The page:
The Craft is Long

Posted by on Mar 12, 2014 in Bike | One Comment

“Ars longa, vita brevis.” ~Hippocrates

I burrowed deep into the soft snow. Wind howled. Snow swirled. I dug my tripod into the snow until only its head was above the surface. I could see the picture I wanted to make. It was there. Right there. But shot after shot missed. “Come on!” I hissed. “Get the picture.”  I burrowed deeper, and made more adjustments to the tripod and the camera. Still, what I saw with my eyes, and what I wanted in my head, proved elusive. “Figure it out!”

The snowflakes were big now. My lens was covered with thick, white splotches.

A few minutes later I retreated, downtrodden and beaten. The storm had won. And the picture in my head stayed there.


“Have you registered yet for JayP’s Fat Pursuit?”

“No. Not sure I want to.”

“Why not? It should be a lot of fun.”

“It might be. Or it might be a lot of pushing through unrideable snow.”

“Just register.”

So I registered, uncertain about what I was getting into. I bought a fat bike because I wanted one more way to avoid the indoor trainer.  I wanted to keep winter interesting. But mostly, I wanted to have a lot of fun on a silly bike. Yes, fat bikes are silly. But that’s why they are so enjoyable to ride. Every time I rode over snow packed roads and trails I felt like I was stealing something. Every day on the fat bike was a bonus—one less day on the trainer. Why muddle that silliness with racing?

“60 klicks, and just 2400 vertical? I can handle that.” I was looking at the course profile for the Fat Pursuit. “Maybe this will be fun. And besides, I need a few days away from the office.” I was just starting to feel optimistic about the day when I checked the weather forecast. “Ah, crap.” Snow. A high of 10. And wind. My optimism faded.


I sat on the photos for a few days. I didn’t want to look at them. I didn’t want to confirm the suspicion that my afternoon in the snow was fruitless. But eventually I had to look. I quickly flipped through the files, unimpressed and disappointed. “No. No. No.” Were there any keepers? “No. No. No–well, maybe.” I marked the file number, and moved on. A few days later I returned to the pictures. I started to see them differently. “Maybe I’ve got something here after all.” One shot stood out from the rest. I opened it with Photoshop, and went to work.


After a nervous dinner and racer meeting in Island Park, and a restless night of sleep, it was time to race. As forecasted, snow was falling. Wind was blowing. And the temperature lingered in the single-digits. The hose on my Camelback froze solid before I even reached the start line. But I was optimistic. The trail was firm. If I kept moving, I should be able to keep the cold away.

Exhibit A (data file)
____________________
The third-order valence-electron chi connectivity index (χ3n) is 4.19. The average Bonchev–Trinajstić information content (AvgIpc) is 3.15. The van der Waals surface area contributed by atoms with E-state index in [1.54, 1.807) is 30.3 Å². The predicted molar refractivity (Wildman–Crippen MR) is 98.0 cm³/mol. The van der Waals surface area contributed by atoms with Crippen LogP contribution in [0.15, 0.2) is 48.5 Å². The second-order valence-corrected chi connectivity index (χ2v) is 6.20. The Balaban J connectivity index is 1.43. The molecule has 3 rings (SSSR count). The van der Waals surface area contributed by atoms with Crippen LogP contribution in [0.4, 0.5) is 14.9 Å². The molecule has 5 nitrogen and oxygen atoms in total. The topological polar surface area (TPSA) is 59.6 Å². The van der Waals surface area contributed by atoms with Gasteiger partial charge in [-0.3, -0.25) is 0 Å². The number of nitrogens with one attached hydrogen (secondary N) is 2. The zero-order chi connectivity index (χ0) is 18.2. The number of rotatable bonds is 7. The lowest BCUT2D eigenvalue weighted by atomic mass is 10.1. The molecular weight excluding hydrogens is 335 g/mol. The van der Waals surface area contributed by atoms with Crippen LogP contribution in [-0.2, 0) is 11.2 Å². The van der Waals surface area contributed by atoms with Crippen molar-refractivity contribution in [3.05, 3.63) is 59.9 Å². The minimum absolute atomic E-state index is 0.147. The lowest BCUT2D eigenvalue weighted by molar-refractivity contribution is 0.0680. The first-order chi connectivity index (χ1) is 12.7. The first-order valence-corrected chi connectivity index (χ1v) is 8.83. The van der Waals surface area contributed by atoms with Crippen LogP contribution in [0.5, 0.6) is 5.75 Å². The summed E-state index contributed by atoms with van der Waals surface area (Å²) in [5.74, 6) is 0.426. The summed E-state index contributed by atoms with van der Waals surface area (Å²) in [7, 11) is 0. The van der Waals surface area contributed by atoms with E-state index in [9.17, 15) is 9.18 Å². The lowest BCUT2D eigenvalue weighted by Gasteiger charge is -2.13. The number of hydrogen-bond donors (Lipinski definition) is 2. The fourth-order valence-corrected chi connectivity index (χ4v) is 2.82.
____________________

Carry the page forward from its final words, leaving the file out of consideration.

I flatted 30 minutes later.

Fixing the flat—which happened when I decided to add air to my tire, and the frozen stem broke—took me a long time. I got cold. And now I was off the back. But the trail was still firm, and my attitude still positive. Off I went. Slowly I pulled myself back into the pack. I wasn’t going to win the race. That was never an option. But maybe I’d still be able to salvage a respectable result.

But then trail went soft.

As I climbed, the snow got deeper. And the pedaling, slower. Much, much slower. I was off the bike as often as I was on it. And soon, off, more than on. I got grumpy. And cold. So. Cold. Other riders floated through the snow. I flailed. “I don’t know how to ride in the snow.” The realization came suddenly, and dreadfully. The day was growing old, and I still had 30 kilometers to ride. “I’m in trouble.” I continued to fight the soft snow, cursing as I went. Another rider suggested that I drop a few pounds of pressure my my front tire. Life improved, a little.


The original photograph, the one that only existed in my head, never materialized onto my computer screen. But after some time, and a lot of file review, and some post-precessing, a different picture appeared. And it was better than what I had gone looking for in the first place. My frustration during the shoot was in vain. My disappointment, premature. But it was only after additional work, and more struggling, that I saw what I had found.

“Ars longa, vita brevis.” The craft is long, life is short.


I wanted to drop out of the race. I was as cold as I’ve ever been. The winners had finished long ago. What was the point anymore? But there was no way to quit. No shuttle. No snow machine. Only the lonely, frozen road, and my bicycle. So I pedaled until I finished. What choice did I have?

I’m happy I finished. But I’m happier that I started. I experienced something new, something difficult. I didn’t learn what I thought I’d learn. I didn’t have fun—not in the same way that I’d spent the winter playing on fat tires. But after more work than I expected, I found something better than mere fun.

The craft is long, life is short.


1 Comment

  1. Sean
    March 12, 2014

    Great photo.

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